- In a portion of the book not excerpted by New York, Wolff quotes Bannon speculating that Trump’s son inculpated his father in collusion with Russians. “The chance that Don Jr did not walk these jumos up to his father’s office on the twenty-sixth floor is zero.”
Is Wolff right? Did these things happen? Can they be proven? Maybe! They certainly weren’t reported in a way that surprised his main source.
In case anyone thought this was some sort of mishap. pic.twitter.com/zyzsjSwx4d
— Brian Beutler (@brianbeutler) January 3, 2018
For Bannon’s purposes, though, what matters is that they feel right to his intended readers. Whether or not Katie Walsh said what Wolff quotes her saying, or Murdoch called Trump a “fucking idiot,” it’s almost certainly true that Walsh and Murdoch think Trump is a fucking idiot, because everyone who knows Trump thinks he is a fucking idiot. Trump’s secretary of state has repeatedly refused to deny calling the president a “fucking moron” in front of multiple administration principals, after they leaked his comments to the press. Republicans all over Washington say similar things about Trump whenever they feel like unburdening themselves to or currying favor with reporters off the record.
Jared and Ivanka may or may not harbor their own delusions of presidential grandeur, but they are precisely the kind of arrogant, entitled brats, oblivious to their own collective mediocrity, who would think out loud this way, in the midst of her father’s disastrous presidency. The White House rejects Bannon’s assertion that Donald Trump, Jr. introduced his father to Russian spies in Trump tower in June 2016, and it may not be true, but the imputation—that Trump was well apprised of the campaign’s relationship with Russian election saboteurs—is at this point impossible for honest people to deny.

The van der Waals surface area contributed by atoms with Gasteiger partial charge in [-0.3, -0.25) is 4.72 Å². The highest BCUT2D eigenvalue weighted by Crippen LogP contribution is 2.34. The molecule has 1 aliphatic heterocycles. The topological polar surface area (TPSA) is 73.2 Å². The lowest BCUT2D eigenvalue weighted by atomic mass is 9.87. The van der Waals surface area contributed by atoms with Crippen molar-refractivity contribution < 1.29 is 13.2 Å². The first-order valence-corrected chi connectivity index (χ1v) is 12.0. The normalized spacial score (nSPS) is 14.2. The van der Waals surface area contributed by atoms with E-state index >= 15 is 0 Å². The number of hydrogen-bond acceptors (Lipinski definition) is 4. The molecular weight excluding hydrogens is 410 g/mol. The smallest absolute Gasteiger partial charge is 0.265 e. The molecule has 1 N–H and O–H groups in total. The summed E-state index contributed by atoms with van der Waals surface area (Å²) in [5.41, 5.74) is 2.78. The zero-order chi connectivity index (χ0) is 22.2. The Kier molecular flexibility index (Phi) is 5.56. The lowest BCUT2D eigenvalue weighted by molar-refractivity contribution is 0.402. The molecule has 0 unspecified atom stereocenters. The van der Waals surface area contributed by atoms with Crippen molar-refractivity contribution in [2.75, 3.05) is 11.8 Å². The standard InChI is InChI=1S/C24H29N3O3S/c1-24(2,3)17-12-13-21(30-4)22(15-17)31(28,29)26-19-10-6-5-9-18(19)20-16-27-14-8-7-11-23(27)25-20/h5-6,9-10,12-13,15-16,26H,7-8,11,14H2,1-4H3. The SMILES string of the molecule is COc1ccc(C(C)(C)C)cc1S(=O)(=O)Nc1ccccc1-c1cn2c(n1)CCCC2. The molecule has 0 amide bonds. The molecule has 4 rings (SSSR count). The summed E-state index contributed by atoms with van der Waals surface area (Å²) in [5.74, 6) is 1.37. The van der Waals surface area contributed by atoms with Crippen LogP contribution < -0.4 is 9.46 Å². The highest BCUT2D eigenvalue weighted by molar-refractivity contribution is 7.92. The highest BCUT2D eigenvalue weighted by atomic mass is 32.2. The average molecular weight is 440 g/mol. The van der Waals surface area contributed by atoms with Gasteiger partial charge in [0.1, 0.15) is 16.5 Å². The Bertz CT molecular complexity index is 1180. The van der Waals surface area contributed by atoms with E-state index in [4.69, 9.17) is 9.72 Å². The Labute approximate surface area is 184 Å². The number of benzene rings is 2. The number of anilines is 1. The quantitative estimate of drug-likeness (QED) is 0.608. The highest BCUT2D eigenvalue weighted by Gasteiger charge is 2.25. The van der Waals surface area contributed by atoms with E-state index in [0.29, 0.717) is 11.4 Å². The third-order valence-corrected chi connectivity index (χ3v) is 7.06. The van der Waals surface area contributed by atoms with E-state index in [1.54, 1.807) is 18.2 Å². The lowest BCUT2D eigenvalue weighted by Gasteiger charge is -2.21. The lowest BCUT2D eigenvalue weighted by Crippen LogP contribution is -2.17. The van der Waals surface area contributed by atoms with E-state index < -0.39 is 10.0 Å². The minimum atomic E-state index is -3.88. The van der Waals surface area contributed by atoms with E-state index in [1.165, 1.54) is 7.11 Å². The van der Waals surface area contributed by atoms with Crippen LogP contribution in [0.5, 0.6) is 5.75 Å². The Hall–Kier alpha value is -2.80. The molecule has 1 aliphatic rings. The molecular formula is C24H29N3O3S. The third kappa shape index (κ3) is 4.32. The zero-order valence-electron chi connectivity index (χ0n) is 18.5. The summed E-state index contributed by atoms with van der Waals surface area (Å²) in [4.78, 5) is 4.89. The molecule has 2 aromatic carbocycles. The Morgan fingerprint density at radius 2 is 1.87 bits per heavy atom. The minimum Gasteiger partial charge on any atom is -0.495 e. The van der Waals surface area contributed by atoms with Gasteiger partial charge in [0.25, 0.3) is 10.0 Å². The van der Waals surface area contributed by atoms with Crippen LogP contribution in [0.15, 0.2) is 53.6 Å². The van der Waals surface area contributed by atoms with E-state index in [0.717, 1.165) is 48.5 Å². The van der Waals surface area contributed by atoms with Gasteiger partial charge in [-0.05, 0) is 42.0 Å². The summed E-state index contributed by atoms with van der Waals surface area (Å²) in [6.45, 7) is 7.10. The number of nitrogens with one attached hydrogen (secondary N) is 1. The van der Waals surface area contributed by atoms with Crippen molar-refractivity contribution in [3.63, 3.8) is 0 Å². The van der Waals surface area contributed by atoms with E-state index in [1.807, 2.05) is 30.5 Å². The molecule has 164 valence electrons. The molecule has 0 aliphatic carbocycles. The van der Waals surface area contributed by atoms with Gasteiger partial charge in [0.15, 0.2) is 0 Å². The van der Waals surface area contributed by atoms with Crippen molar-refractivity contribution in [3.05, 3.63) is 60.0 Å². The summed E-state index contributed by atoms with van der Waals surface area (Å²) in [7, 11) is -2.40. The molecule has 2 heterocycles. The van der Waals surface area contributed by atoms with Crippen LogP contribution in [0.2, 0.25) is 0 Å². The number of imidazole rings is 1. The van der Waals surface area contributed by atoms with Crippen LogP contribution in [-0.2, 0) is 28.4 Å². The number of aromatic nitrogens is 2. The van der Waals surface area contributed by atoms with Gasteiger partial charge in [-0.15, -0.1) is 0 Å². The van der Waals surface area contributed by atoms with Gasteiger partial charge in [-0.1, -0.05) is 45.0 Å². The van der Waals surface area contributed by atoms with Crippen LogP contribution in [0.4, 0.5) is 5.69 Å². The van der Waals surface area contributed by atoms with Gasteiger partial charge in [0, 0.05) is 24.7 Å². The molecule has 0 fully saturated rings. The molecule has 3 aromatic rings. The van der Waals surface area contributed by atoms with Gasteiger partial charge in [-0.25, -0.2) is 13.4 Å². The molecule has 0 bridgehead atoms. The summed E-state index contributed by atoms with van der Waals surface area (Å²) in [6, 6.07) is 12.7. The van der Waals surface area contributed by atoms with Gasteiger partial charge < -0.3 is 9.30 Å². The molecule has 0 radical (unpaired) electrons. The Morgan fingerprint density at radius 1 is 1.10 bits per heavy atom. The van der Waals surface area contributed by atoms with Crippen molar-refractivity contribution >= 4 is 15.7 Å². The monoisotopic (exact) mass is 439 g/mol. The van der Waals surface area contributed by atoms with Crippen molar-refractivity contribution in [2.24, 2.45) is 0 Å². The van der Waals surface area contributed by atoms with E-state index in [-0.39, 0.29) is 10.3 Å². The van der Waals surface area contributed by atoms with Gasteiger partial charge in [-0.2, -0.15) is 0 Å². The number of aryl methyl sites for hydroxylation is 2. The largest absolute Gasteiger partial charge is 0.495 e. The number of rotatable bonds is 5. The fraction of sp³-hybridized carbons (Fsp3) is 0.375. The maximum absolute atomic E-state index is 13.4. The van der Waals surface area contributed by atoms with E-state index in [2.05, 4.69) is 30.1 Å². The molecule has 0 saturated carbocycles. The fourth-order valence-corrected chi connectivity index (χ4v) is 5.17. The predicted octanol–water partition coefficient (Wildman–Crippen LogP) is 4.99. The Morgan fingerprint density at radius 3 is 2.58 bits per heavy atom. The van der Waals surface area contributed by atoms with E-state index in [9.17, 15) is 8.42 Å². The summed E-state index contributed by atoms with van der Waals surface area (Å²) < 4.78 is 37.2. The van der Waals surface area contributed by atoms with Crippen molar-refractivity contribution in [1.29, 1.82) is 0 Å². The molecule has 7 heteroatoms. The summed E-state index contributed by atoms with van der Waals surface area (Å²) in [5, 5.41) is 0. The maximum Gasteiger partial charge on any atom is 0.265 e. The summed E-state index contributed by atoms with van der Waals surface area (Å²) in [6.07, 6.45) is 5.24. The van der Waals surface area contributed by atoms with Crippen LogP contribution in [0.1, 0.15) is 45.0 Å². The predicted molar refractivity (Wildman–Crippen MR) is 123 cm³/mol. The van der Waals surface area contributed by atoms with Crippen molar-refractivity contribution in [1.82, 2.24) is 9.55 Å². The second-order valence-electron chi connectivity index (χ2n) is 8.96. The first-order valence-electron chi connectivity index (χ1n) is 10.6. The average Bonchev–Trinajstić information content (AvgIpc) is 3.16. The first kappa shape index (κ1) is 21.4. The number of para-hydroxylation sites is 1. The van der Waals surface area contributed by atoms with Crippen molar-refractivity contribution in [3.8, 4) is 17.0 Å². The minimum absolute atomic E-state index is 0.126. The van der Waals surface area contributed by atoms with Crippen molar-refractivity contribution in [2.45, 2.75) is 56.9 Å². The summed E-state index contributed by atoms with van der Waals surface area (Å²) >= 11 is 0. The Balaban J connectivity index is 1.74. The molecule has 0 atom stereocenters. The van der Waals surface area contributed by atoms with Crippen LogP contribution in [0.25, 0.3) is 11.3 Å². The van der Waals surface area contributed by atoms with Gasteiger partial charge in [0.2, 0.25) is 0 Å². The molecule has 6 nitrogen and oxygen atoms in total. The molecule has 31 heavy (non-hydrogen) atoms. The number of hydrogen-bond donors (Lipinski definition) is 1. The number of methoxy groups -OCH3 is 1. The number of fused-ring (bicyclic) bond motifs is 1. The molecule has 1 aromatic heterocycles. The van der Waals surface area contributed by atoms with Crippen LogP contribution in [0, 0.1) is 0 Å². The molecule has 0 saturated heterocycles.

The White House can’t plausibly dispel the plot points in Wolff’s book, because the White House knows that, wherever the truth lies, his stories are more believable than their denials. Bannon laundered a confessional through a New York-media reporter for the same reason he laundered Clinton Cash reporting through the New York Times, while using his own website, Breitbart, for the distinct purpose of whipping up racial panic among people interested in completely different narrative truths. Wolff spins a yarn, but has more credibility in elite circles than Breitbart or than Bannon himself. And whether Wolff did his due diligence or not, the political reporters who spent the past year writing comparably salacious palace-intrigue stories have little standing to say his anonymous sources aren’t to be believed. Better reporters wouldn’t have published this stuff, nobody would’ve believed it if it appeared in red-meat form on Breitbart.
Wolff’s reporting tantalizes. Like so much other reporting on these shameless liars, though, it convinces us to believe things that aren’t true, without teaching us anything we don’t, at some level, already know. In that sense it’s a testament to the success Bannon and the Trumpers have had degrading not just conservative politics, but the entire political culture. It’s only small solace that the liars are now in open warfare with each other.